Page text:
pre existing neck problem. Make sure your chiropractor checks your neck first.



By wey001, Feb 1 2017 08:35AM

This topic is particularly close to my heart at the moment as we are currently waiting on the arrival of our baby as I write this and so it seems appropriate to touch on this subject now.


One of the most common side affects of pregnancy for women across the country is back pain.


It’s no wonder back pain is such a common complaint, as the body is gaining more weight, your centre of gravity is lowered and your ligaments are starting to relax to prepare your body for labour.


Did you know… Gentle exercise to strengthen the core abdominal muscles can help to take some of the strain off your back and prevent acute localised pain in your lower back.


Most women often find back pain most intense when they’ve been in the same position for along time as the muscles start to become stiff. Always make sure to change your position regularly and use the appropriate support, such as a cushion when sitting or sleeping, and a lumbar role when exercising.


Remember… Posture can also be key to managing lower back pain. When you’re moving around make sure to bend from the knees and keep your back straight. Don’t forget to move your feet when turning as this can help prevent excess twisting on the spine!


Keep thes principles of good posture in mind to help relieve any stress on your spine: stand up straight and tall, hold your chest high, keep your shoulders and back relaxed and use a comfortably wide stance tokeep your upper body fully supported.


Did you know… Exercising in water, such as attending aquanatal sessions, can be an effective way of exercising the muscles without out causing any damage. This is due to the fact the buoyancy of the water can help provide you with the extra support your body will need!


Remember… Although back pain is common during pregnancy, it is important to make sure you’re getting the right exercise. Attending a class or speaking to a GP is a useful way to know you’re taking care of your body in the best way possible.


Try some gentle yoga exercises or going for a walk as a way to incorporate some exercise into your day and keeping your muscles active.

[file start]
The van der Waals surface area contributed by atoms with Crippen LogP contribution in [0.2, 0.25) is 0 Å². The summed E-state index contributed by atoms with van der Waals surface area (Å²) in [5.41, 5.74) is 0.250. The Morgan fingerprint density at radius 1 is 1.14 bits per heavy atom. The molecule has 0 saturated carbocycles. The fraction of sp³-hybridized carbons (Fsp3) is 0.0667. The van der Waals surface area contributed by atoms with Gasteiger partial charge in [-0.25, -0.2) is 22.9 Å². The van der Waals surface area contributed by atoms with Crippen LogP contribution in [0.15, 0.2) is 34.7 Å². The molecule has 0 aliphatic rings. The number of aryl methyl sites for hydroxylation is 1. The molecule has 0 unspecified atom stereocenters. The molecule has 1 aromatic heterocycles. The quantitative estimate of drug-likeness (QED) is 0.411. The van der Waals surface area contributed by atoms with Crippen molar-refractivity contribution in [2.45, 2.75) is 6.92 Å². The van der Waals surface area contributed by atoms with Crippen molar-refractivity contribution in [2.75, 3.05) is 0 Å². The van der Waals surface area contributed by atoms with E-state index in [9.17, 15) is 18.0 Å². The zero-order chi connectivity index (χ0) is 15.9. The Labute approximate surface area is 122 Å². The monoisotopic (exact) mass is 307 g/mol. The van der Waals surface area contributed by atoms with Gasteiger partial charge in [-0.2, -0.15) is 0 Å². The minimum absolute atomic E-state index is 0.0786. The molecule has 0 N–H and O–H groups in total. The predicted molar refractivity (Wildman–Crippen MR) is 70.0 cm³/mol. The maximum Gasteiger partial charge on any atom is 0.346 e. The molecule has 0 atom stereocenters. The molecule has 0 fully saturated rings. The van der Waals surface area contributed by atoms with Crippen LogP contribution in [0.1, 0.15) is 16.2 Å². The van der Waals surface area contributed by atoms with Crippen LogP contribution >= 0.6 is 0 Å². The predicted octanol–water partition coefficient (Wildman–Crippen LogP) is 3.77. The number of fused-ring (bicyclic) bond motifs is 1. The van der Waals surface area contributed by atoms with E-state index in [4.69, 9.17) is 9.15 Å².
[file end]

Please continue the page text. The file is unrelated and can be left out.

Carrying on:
For Further information or comments, please contact Jonathan Dennett at Weymouth Chiropractic Clinic on 01305 768393 or email at info@weymouthchiropractic.co.uk



By wey001, Nov 7 2016 01:37PM

It’s that time of year again. The clocks have changed, that highly-anticipated ‘extra hour in bed’ has been and gone, and soon the mornings will be darker than they were before. In some people, this can trigger SAD, or at least an increased struggle to get out of bed in the morning.


With darker mornings, many people find it harder to wake and become motivated for the day ahead. There are several things that you can do to avoid repeatedly pressing the snooze button and instead, set a healthy tone for the rest of the day.


Wake up gradually

Many people become irritated by sudden and annoying alarm sounds. Start your day in a better mood by downloading an app that wakes you more gradually, with music or with a tone that gradually increases in volume, easing you in to your morning routine.


At this time of year, light alarm clocks are especially beneficial. These wake you with a gradually brightening light that simulates sunrise. Waking up naturally and gradually this way is much more welcome than being shocked out of a sound sleep.


Nourish your body

Feeling groggy, or even as if you have a hangover, isn’t uncommon when your alarm sounds. However, this may not caused by tiredness. Baring in mind that you have not consumed any food or drink for at least 7 hours (hopefully!), you may be dehydrated.